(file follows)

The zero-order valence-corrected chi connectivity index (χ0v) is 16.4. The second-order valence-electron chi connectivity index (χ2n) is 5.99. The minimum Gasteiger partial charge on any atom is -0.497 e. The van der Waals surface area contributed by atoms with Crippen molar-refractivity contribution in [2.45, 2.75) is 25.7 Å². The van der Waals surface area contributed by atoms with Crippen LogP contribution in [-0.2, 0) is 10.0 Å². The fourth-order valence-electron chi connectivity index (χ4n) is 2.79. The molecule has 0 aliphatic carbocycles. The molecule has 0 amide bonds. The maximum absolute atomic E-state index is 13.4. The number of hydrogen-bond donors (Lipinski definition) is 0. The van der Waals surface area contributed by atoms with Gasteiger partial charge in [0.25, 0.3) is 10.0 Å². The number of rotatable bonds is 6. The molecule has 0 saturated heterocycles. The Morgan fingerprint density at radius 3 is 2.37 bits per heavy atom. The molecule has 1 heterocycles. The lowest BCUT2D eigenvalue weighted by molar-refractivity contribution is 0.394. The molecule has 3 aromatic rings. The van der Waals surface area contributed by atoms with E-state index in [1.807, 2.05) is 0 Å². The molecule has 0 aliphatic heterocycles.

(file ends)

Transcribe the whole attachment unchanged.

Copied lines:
The zero-order valence-corrected chi connectivity index (χ0v) is 16.4. The second-order valence-electron chi connectivity index (χ2n) is 5.99. The minimum Gasteiger partial charge on any atom is -0.497 e. The van der Waals surface area contributed by atoms with Crippen molar-refractivity contribution in [2.45, 2.75) is 25.7 Å². The van der Waals surface area contributed by atoms with Crippen LogP contribution in [-0.2, 0) is 10.0 Å². The fourth-order valence-electron chi connectivity index (χ4n) is 2.79. The molecule has 0 aliphatic carbocycles. The molecule has 0 amide bonds. The maximum absolute atomic E-state index is 13.4. The number of hydrogen-bond donors (Lipinski definition) is 0. The van der Waals surface area contributed by atoms with Gasteiger partial charge in [0.25, 0.3) is 10.0 Å². The number of rotatable bonds is 6. The molecule has 0 saturated heterocycles. The Morgan fingerprint density at radius 3 is 2.37 bits per heavy atom. The molecule has 1 heterocycles. The lowest BCUT2D eigenvalue weighted by molar-refractivity contribution is 0.394. The molecule has 3 aromatic rings. The van der Waals surface area contributed by atoms with E-state index in [1.807, 2.05) is 0 Å². The molecule has 0 aliphatic heterocycles.